• We seemed to be getting mixed into the pack. To avoid this, we need to work on finding a rhythm during the set up/prestart. I personally like starting with a port approach so that I can see how the fleet is setting up. 
    • Questions to ask yourself during your approach:
      • Are people setting up early? late? on time? 
      • Quickly remind yourself -- What is the current doing? Are there waves pushing people down opening up the boat ? Will I have to accelerate earlier (in light air) or can i accelerate a bit later  (in heavy air)? But, how about waves?
      • Do I want to hold on starboard after the start (as was the case on Saturday with the lighter air and the persistent right shift) or do I have to be able to tack out onto port (as was the case on Sunday afternoon with the persistent lefty)? 
  • Starting line priorities: 1. Be front row 2. Be full speed at go 3. Be on the proper side
    • For now, we are practicing 1 and 2
  • Key points about starts: 
    • Don't be in the pack
    • When the boats around you start accelerating, you should be too -- listen for the ratchet clicks!!!
    • The most important time (I believe) of a race is right after the gun at go -- focus on your sail trim/tell tales/ boat speed to punch out. This will make your life much SO much easier

  • Too many people were sitting in dirty air off of the starting line (TIME IS MONEY!)
  • In lighter air, extend to a side. In heavy air, you can make the middle work better
  • Again, focus on boat speed for that first 30 seconds - 1 minute after go. Make it perfect...
  • There are different types of puffs (we can talk about this later). Questions to ask -- can I tack on the edge of the puff to get the shift or do I have to sail in it/dig, to get more of the shift?
  • We need to start thinking about your approach to the windward mark earlier. Anticipate the 'opti train' on the starboard lay line. Think: How can I catch one or two boats on the top 1/5 of the upwind. Can I get one of them by calling starboard on them (i.e. through a starboard/port)?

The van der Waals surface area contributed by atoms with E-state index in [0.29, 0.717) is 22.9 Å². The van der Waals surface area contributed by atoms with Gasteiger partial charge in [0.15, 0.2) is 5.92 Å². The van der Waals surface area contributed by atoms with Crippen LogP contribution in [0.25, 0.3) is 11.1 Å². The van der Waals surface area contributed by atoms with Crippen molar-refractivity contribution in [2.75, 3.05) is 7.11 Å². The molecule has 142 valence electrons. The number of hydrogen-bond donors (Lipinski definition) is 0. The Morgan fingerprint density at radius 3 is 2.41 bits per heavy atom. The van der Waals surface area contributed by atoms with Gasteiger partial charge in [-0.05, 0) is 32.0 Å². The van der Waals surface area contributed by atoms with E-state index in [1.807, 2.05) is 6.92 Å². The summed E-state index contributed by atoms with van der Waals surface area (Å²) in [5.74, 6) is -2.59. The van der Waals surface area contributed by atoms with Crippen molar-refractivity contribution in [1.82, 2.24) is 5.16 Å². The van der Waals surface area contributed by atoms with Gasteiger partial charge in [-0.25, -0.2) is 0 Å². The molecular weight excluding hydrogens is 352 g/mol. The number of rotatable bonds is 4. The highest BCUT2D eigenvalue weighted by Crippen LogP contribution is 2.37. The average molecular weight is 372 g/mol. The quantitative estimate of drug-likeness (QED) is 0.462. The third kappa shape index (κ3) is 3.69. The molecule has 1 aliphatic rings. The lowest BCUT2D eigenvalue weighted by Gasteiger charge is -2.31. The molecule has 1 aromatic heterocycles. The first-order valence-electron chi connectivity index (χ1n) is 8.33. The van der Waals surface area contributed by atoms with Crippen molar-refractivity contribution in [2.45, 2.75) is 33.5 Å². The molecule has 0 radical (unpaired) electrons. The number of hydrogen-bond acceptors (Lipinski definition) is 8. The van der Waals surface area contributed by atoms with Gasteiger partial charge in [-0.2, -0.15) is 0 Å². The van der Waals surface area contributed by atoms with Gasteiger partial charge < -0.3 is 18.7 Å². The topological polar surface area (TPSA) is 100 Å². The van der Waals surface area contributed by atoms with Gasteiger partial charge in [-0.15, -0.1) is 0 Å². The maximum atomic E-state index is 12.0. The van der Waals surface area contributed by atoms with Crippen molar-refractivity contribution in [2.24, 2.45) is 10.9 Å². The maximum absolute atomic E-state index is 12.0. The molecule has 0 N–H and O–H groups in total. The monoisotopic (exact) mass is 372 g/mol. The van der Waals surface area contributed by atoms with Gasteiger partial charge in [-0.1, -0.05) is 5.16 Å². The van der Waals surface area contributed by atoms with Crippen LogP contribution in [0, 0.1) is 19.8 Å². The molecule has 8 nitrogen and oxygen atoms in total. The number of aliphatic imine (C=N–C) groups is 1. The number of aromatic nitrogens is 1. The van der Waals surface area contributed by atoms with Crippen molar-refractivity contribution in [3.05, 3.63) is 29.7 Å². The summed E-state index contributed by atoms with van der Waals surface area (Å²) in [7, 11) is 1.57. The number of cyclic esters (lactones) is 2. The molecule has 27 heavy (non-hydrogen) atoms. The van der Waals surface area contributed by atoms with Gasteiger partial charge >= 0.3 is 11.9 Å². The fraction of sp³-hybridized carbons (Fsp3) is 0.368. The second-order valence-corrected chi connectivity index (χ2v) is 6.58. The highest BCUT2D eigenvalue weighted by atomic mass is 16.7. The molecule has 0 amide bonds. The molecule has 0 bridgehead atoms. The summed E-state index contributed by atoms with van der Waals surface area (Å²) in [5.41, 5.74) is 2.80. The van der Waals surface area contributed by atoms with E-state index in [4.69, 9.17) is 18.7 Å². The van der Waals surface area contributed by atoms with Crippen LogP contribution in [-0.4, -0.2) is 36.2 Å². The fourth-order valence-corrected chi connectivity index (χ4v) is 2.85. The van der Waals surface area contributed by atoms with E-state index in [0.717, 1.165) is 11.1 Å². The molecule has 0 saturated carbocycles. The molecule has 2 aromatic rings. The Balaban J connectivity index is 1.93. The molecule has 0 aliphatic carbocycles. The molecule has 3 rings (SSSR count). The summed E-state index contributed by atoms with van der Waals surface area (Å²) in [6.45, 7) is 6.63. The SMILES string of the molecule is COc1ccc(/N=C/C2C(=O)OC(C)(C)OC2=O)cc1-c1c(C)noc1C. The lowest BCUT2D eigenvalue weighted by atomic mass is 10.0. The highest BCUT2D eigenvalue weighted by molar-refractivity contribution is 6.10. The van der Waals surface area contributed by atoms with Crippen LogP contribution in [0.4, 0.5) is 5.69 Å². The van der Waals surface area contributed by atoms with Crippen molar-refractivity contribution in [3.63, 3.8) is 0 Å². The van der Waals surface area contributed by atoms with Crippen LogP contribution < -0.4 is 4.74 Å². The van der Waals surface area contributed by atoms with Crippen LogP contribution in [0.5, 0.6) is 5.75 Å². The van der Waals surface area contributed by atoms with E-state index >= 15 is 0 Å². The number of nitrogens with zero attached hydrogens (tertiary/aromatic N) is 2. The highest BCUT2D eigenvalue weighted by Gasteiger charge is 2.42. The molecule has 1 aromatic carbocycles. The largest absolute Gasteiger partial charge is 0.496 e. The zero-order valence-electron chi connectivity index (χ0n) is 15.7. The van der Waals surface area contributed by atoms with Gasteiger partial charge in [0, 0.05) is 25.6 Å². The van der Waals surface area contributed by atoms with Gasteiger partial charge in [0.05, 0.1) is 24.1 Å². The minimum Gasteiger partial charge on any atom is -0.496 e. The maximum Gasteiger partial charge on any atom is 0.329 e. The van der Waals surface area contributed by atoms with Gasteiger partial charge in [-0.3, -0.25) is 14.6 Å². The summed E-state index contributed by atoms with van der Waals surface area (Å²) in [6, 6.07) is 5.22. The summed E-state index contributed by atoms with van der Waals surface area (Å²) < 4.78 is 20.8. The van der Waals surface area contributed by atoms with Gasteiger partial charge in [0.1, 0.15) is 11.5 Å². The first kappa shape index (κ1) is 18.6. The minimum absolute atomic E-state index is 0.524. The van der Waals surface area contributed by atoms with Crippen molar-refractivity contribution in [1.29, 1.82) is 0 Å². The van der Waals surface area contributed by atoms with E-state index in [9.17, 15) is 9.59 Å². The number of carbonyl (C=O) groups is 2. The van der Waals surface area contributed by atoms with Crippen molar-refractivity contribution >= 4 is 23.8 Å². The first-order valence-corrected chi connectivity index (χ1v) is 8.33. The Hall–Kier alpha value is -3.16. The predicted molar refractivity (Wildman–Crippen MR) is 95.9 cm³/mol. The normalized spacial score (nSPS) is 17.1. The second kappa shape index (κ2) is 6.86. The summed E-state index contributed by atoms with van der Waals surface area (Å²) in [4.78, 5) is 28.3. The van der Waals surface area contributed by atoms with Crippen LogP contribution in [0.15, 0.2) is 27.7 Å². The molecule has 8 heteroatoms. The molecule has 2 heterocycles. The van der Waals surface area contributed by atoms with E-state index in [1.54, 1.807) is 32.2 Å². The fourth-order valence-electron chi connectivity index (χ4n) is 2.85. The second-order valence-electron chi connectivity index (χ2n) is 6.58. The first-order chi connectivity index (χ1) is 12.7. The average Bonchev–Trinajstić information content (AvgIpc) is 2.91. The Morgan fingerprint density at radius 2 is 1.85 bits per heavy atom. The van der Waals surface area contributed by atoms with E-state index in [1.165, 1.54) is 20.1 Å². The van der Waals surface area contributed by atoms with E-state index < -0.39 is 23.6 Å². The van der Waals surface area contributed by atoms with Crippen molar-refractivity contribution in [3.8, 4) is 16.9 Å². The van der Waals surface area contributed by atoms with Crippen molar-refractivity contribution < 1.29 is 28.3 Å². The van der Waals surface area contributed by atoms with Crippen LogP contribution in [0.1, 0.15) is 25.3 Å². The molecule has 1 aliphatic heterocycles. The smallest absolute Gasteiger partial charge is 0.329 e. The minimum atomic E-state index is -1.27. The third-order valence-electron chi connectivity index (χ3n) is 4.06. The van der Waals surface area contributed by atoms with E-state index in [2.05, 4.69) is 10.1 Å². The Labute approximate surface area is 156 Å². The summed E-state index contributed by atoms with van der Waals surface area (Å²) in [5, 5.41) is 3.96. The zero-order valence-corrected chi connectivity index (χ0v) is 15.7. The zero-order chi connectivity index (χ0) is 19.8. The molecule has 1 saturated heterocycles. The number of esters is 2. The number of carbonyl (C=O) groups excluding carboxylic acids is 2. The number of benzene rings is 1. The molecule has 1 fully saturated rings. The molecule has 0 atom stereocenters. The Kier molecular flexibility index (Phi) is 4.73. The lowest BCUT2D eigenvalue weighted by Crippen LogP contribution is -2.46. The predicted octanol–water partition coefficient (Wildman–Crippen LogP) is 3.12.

• Keep trying to maintain constant windward heel
    • heel = higher sail = more pressure (and less surface area in the water)
  • Before rounding the windward mark, you should know which side of the course has more pressure. That way you know whether you should hold on starboard or to gybe onto port — don’t just follow the leaders. Go towards darker water
  • Make sure you keep looking over your shoulder to see where the breeze is coming behind you! You were all tunnel vision forward, but the breeze is coming from behind you! 
  • Let's talk about S curves in breeze and how to get on a wave/surf/stay on the wave. Great attempts for pumping and surfing on Sunday though! That was really fun to see. 

  • This upwind is more about risk/fleet management. If you are in the back, and need to gain many boats take a bigger risk. How? Leverage. Going further out to the side will give you leverage. More leverage, more risk, so you can gain/lose more boats. 
    • e.g. if you bang the right corner and have good boat speed, you will either win by a mile or lose by a mile.